Listening

A really good way to remember the benefits of listening is that we have ‘one mouth and two ears’ and therefore we should use these tools in the same proportion. We should listen twice as much than we speak!

One of my mentors, Steve is a really good listener. He once told me that he does a lot of listening because he learns a lot more when he listens than when he tries to tell people what he knows – trust me this fellow is bright and one can learn a great deal from him. He learns more and he discovers some interesting insights on people or the topic at hand. I have since learned from Steve these benefits and I apply them every time I meet someone.

It’s called Active listening and I’ve also discovered 3 rules of active listening:
1) When a person is speaking, I treat this person like he/she is the most important person in the world.
2) I think before I speak and I don’t interrupt the person.
3) When the person is done I ask a question pertaining to what she said indicating that I was listening and I try to move the discussion forward.

Let’s look a bit deeper at these 3 rules to see why they are so important:

Rule 1: Treat this person like he/she is the most important person in the world.
Earl Nightingale introduced me to this first rule:  ‘Treat this person like he/she is the most important person in the world’.

Why?

Ask yourself… Who is the most important person in the world?

You are, of course.

We all think in relative terms that we matter; we are important and therefore we are the most important person in the world. Therefore if you meet someone who is actively listening to you and this person was not distracted by what you are saying, you will probably think to yourself a bit later …Wow what a cool person. All this person really did was to focus on what was really important – you.

Rule 2: Think before you speak and don’t interrupt the person

This gets more difficult. We all want to add value to a discussion. Sometimes we want to show how smart we are. Sometimes we don’t agree. My suggestion: Think – don’t speak. Let the person finish. Don’t talk on top of the person and don’t try to finish their sentence – it’s annoying for this person. Your enthusiasm and zeal will probably do more damage than good especially if you just met this person through networking or this is someone that you really wanted to meet and get to know a bit more.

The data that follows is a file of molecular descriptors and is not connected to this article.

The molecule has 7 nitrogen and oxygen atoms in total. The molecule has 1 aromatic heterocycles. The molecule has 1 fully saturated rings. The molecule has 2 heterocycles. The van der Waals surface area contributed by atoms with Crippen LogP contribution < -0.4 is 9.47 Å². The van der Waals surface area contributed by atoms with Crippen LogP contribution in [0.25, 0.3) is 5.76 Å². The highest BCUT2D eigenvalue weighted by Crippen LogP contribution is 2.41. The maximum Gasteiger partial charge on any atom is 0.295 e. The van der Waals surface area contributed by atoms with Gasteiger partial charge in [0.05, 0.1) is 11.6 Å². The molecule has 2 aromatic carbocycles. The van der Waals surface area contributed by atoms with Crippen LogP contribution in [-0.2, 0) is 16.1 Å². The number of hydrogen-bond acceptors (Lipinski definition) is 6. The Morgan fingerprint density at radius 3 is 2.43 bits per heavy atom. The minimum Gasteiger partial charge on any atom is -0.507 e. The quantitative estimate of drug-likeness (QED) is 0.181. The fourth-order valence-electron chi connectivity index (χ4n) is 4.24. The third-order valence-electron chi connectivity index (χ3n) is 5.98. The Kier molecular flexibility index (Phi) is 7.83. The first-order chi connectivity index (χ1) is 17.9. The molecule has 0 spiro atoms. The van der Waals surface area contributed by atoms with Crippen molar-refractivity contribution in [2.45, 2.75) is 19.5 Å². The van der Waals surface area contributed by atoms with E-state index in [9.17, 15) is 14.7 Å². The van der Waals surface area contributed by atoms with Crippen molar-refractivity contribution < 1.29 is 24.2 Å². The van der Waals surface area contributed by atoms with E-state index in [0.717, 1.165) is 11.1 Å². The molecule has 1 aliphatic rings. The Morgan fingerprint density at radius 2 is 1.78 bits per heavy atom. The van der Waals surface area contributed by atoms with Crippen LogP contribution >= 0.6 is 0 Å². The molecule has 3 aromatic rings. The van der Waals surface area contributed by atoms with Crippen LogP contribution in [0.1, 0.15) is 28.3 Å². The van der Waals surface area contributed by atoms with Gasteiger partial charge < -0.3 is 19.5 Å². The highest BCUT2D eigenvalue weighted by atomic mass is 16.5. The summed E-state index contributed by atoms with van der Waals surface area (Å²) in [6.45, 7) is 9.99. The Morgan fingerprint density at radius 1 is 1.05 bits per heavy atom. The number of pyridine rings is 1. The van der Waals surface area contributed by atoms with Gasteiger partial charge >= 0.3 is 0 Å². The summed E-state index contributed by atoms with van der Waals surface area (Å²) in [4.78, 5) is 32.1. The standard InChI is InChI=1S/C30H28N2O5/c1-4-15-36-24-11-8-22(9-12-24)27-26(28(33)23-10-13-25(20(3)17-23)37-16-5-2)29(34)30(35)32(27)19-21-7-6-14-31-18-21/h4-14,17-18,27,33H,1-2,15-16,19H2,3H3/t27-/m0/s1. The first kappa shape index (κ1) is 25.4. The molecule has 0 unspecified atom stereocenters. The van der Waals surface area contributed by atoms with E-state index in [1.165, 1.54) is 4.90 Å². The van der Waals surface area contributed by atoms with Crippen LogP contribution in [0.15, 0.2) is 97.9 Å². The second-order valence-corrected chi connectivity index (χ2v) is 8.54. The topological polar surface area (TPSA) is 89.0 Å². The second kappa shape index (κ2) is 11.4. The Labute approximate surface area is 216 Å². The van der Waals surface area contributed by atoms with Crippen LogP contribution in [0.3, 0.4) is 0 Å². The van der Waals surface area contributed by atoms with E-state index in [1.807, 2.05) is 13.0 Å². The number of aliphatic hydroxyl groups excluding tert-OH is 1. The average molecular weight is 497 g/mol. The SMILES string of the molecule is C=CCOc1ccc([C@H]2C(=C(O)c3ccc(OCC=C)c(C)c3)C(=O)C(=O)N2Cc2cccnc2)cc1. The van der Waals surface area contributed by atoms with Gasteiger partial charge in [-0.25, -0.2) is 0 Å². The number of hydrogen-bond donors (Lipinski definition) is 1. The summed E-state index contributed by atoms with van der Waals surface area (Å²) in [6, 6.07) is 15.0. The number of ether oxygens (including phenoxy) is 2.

Rule 3: Ask a relevant question to what this person said indicating that you were listening and try to move the discussion forward.

This is fundamental. Active listening is exactly that – it shows the other person that you were actively listening and paying attention to what they said and your question confirmed that. By asking this question you are validating to this person that what they just said, has value. It’s a terrific testament that you cared about what they just said. Depending on the context of this meeting if this person is someone you really want to meet later and discuss business, thank them for their time and insight, present your business card and ask them if you could call them to meet later?

Sounds simple? Is it easy to apply?

That depends on you.

I have had the pleasure of meeting many people of many different cultures and nationalities and these 3 rules applied to all of them. It does not matter if the person was Congolese, British, Thai or from Haiti. We are all basically the same. We want to be heard and respected.

Try to apply these 3 steps starting today and try to notice if you follow these rules carefully. At times I find myself talking on top of the person. My passion for people takes the better part of me since I really wanted to meet this person. I then notice this mistake and I try to correct my approach the next time.

If you excel at these 3 rules, you can become someone like my friend Steve: Someone who has mastered his inter-personal skills, someone who is very interesting to meet and a great person to include in your network.

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